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Rubby coach who helped guide Warrington Wolves star Lee Briers defies the odds
5:20pm Sunday 29th April 2012 in News
A FORMER youth rugby coach who helped guide Warrington player Lee Briers to success has been defying the odds after being diagnosed with lung cancer.
Patients like Jim Pyke, aged 62, who smoke more than 10 cigarettes a day, often face a bleak outlook with an average life expectancy of 147 days after diagnosis.
But one year on from his appointment at Warrington Hospital where he received the bad news, the granddad-of-two is feeling well and staying upbeat.
Jim, who is married to Susan and lives in St Helens, said: “You can’t let something like this stop you from living.
“I’m a Christian so the thought of dying didn’t bother me, I was more frightened for my family.
“I had gone to my GP a number of times with a cough but it was taken seriously when I started coughing up blood.”
The retired financial consultant, who has had four hip replacements, quit smoking 12 years ago and stopped drinking 10 years ago after an 87-year-old client told him he did not look well.
He said: “I was 49 years old and gasping and wheezing for breath.
“It was a shock someone so much older telling me I looked ill.
“Then I was told I had angina so I quit smoking on September 23 in 1999 and that was it.”
Jim, whose mum died of lung cancer aged 40 due to smoking, responded well to chemo and radiotherapy and is now having check ups every three months after treatment finished in September last year.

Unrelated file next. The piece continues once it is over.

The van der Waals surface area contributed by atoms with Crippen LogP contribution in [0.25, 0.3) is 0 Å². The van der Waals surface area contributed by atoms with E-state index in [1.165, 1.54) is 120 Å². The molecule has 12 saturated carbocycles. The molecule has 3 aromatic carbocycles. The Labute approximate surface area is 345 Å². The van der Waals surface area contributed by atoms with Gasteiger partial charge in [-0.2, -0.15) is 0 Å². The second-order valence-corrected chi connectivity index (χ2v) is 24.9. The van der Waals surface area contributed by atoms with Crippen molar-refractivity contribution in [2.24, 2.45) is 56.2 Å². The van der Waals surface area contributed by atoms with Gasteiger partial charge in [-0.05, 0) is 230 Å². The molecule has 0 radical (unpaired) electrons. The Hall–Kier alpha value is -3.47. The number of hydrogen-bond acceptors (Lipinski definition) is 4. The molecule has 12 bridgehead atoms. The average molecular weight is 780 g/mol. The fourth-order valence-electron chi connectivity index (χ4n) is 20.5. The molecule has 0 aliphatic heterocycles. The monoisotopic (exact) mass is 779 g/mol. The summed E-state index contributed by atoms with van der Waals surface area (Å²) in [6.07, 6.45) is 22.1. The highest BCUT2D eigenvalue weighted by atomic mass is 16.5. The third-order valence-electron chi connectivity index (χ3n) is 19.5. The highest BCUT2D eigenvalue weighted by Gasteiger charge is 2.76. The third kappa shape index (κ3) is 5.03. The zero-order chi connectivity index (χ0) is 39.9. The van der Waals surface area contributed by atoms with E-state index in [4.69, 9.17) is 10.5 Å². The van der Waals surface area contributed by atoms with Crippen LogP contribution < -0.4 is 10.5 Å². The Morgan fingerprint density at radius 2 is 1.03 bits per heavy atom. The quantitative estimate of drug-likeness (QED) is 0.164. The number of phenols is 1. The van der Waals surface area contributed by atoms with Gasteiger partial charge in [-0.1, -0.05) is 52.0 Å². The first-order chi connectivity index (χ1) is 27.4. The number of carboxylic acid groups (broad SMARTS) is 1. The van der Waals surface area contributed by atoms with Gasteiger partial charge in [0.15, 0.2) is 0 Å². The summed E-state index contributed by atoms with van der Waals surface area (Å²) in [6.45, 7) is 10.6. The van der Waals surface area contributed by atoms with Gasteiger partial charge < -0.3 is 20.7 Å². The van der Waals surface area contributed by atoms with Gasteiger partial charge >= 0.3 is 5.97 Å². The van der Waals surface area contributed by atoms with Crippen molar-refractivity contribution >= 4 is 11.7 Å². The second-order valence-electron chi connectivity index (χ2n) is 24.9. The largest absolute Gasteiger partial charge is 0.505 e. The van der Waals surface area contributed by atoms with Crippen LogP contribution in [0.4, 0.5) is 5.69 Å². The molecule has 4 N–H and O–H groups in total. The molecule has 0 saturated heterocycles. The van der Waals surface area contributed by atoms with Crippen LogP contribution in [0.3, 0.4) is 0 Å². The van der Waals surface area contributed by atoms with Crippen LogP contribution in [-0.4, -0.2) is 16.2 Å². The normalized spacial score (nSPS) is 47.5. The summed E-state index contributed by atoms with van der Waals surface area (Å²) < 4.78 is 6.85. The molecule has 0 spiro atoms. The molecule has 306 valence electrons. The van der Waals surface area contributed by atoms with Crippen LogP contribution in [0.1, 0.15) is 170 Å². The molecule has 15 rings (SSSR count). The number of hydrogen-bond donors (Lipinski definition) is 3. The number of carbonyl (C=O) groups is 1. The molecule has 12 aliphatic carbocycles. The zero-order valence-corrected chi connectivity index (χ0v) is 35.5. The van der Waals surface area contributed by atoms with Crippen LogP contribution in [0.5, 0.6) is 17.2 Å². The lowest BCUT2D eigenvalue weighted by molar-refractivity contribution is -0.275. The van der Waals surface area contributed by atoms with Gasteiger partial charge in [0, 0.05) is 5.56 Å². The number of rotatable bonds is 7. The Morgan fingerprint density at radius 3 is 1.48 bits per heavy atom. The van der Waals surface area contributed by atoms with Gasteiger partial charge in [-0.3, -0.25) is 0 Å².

He added: “The staff were brilliant and Dr Owen is a hero.”
CONSULTANT chest physician Steve Owen said 90 per cent of lung cancer cases are due to smoking and warns residents to be checked out if they have a cough for three weeks, start coughing up blood or experience shortness of breath or chest pain.
Whether or not they can be treated then depends on how fit they are.
He said: “Patients are often frightened and know enough information about lung cancer to know it is serious.
“Unfortunately 80 per cent of patients with lung cancer are not suitable for operative treatment as the cancer has spread.”
Statistics have found smokers who have had 20 cigarettes a day for 40 years are 20 times more likely to have lung cancer than a non-smoker.
Mr Owen added: “It’s a terrible disease and survival rate after five years is less than 10 per cent.
“If you stop the risk goes down and steadily falls for 15 years but you will remain twice as likely than that of non-smokers and never get back to the same risk level as someone who has never smoked.”